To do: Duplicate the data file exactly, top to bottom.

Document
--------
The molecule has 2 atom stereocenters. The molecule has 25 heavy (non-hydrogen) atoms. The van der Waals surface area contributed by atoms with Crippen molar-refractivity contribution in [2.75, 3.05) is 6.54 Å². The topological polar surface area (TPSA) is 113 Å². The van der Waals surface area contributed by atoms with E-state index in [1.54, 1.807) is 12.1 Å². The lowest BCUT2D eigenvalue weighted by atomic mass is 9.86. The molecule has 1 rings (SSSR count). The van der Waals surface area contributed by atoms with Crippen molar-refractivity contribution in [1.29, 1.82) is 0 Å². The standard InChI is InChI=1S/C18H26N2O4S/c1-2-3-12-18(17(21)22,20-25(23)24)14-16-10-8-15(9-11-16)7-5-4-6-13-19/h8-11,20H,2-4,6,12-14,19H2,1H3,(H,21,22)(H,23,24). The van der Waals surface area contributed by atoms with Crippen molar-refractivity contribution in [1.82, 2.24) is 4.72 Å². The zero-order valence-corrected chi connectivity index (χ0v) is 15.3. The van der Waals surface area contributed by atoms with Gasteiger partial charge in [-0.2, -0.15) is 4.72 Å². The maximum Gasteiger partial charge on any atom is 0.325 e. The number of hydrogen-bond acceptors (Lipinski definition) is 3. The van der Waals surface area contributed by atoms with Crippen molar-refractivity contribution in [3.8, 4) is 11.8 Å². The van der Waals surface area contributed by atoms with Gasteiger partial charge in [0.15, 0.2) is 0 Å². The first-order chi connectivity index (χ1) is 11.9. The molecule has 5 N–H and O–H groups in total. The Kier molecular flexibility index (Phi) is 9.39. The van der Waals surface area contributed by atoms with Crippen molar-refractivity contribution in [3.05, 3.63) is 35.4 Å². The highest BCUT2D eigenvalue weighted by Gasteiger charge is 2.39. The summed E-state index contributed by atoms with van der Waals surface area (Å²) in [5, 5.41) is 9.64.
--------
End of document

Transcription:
The molecule has 2 atom stereocenters. The molecule has 25 heavy (non-hydrogen) atoms. The van der Waals surface area contributed by atoms with Crippen molar-refractivity contribution in [2.75, 3.05) is 6.54 Å². The topological polar surface area (TPSA) is 113 Å². The van der Waals surface area contributed by atoms with E-state index in [1.54, 1.807) is 12.1 Å². The lowest BCUT2D eigenvalue weighted by atomic mass is 9.86. The molecule has 1 rings (SSSR count). The van der Waals surface area contributed by atoms with Crippen molar-refractivity contribution in [1.29, 1.82) is 0 Å². The standard InChI is InChI=1S/C18H26N2O4S/c1-2-3-12-18(17(21)22,20-25(23)24)14-16-10-8-15(9-11-16)7-5-4-6-13-19/h8-11,20H,2-4,6,12-14,19H2,1H3,(H,21,22)(H,23,24). The van der Waals surface area contributed by atoms with Crippen molar-refractivity contribution in [1.82, 2.24) is 4.72 Å². The zero-order valence-corrected chi connectivity index (χ0v) is 15.3. The van der Waals surface area contributed by atoms with Gasteiger partial charge in [-0.2, -0.15) is 4.72 Å². The maximum Gasteiger partial charge on any atom is 0.325 e. The number of hydrogen-bond acceptors (Lipinski definition) is 3. The van der Waals surface area contributed by atoms with Crippen molar-refractivity contribution in [3.8, 4) is 11.8 Å². The van der Waals surface area contributed by atoms with Gasteiger partial charge in [0.15, 0.2) is 0 Å². The first-order chi connectivity index (χ1) is 11.9. The molecule has 5 N–H and O–H groups in total. The Kier molecular flexibility index (Phi) is 9.39. The van der Waals surface area contributed by atoms with Crippen molar-refractivity contribution in [3.05, 3.63) is 35.4 Å². The highest BCUT2D eigenvalue weighted by Gasteiger charge is 2.39. The summed E-state index contributed by atoms with van der Waals surface area (Å²) in [5, 5.41) is 9.64.